"We're not deciding anything today; we had a brainstorming session and even then we will not fix everything then, either," Kanaan said. "We have to make it better but we can't fix everything. We are so unified right now and in a way we are going to be in a lot more communication with the series. Now, we have a lot of work to do and will be speaking a lot more about safety and change."
One idea that is gaining momentum among drivers both past and present is to actually increased horsepower rather than slow the cars down in order to separate the field. Bunching the cars together at the same speed creates pack racing, which led to the devastating crash that killed Wheldon.
Also, drivers want to take away downforce to make the cars harder to drive, a change that which will help separate the good drivers from the bad. The key answer to safety may actually be for IndyCars to go faster -- not slower. Making the cars harder to drive is a crucial point in the advancement of safety.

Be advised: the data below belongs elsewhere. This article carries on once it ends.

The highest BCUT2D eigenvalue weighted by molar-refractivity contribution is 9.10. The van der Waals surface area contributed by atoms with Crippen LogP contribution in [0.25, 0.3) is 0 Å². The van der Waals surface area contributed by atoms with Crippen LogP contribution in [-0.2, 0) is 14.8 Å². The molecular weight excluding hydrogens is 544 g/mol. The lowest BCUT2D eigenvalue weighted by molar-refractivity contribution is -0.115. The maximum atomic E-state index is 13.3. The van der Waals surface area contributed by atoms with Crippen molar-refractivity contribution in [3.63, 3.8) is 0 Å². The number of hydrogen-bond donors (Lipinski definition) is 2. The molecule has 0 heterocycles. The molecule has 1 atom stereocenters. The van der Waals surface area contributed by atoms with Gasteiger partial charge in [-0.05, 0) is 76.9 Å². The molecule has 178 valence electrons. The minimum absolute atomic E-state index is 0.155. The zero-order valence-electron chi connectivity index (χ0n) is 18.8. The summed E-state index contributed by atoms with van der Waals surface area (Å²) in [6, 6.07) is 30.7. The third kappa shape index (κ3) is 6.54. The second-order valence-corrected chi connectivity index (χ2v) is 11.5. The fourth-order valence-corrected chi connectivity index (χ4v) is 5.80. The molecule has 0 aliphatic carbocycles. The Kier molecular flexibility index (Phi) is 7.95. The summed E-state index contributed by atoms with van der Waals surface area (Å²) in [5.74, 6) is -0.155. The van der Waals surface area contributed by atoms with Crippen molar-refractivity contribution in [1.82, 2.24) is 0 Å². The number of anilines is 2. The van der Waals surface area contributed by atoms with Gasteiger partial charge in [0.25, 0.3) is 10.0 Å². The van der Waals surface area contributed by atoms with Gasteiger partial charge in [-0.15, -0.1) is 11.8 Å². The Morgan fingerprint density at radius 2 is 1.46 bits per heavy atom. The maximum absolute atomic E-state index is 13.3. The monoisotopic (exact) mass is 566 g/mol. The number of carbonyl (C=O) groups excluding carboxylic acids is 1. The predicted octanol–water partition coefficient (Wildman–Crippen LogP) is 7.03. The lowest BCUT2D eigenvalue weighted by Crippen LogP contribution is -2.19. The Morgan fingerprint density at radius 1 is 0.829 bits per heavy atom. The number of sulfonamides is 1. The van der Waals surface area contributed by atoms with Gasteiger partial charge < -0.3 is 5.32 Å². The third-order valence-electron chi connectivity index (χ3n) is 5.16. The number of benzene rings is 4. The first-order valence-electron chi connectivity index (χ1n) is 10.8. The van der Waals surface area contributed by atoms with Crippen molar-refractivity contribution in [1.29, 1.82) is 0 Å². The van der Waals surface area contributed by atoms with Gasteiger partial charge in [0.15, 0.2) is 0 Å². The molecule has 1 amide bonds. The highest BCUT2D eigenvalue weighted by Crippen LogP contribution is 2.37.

"We need to make IndyCars a beast again," former driver and 2003 Indianapolis 500 winner Gil de Ferran once said.
IndyCar's first step as a series is not only creating that beast, but taming the beast of negative reaction that has resulted since Wheldon's death. That may mean making pack racing a thing of the past.
Late Monday IndyCar announced information about the investigation into the 15-car crash that took Wheldon's life.
According to a statement released by the series, part of "Phase 1 of the investigation includes an internal team led by series safety and competition officials is evaluating data to make a factual determination of the circumstances surrounding the entire incident. The investigation team will utilize outside, independent experts and consultants for analysis of various aspects of the data. The results of the investigation will be turned over to an independent, third-party group for validation."
Bernard is hoping to move forward to not only get answers to what happened but ways to prevent it from occurring in the future.